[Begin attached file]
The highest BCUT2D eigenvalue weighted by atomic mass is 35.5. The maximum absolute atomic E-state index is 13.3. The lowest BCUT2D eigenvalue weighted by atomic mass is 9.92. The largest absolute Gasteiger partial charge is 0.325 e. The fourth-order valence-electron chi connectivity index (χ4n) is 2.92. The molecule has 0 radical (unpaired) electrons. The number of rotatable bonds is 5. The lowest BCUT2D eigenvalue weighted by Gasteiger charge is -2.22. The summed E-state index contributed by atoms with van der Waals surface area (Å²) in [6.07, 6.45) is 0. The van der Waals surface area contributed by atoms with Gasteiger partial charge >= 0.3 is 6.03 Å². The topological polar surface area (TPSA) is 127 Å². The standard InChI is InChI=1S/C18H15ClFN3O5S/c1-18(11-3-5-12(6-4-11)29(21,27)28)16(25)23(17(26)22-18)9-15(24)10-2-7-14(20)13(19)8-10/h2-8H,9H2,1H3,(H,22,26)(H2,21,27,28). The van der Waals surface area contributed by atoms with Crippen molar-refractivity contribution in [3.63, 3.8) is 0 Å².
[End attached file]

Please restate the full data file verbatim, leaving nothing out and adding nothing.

The highest BCUT2D eigenvalue weighted by atomic mass is 35.5. The maximum absolute atomic E-state index is 13.3. The lowest BCUT2D eigenvalue weighted by atomic mass is 9.92. The largest absolute Gasteiger partial charge is 0.325 e. The fourth-order valence-electron chi connectivity index (χ4n) is 2.92. The molecule has 0 radical (unpaired) electrons. The number of rotatable bonds is 5. The lowest BCUT2D eigenvalue weighted by Gasteiger charge is -2.22. The summed E-state index contributed by atoms with van der Waals surface area (Å²) in [6.07, 6.45) is 0. The van der Waals surface area contributed by atoms with Gasteiger partial charge >= 0.3 is 6.03 Å². The topological polar surface area (TPSA) is 127 Å². The standard InChI is InChI=1S/C18H15ClFN3O5S/c1-18(11-3-5-12(6-4-11)29(21,27)28)16(25)23(17(26)22-18)9-15(24)10-2-7-14(20)13(19)8-10/h2-8H,9H2,1H3,(H,22,26)(H2,21,27,28). The van der Waals surface area contributed by atoms with Crippen molar-refractivity contribution in [3.63, 3.8) is 0 Å².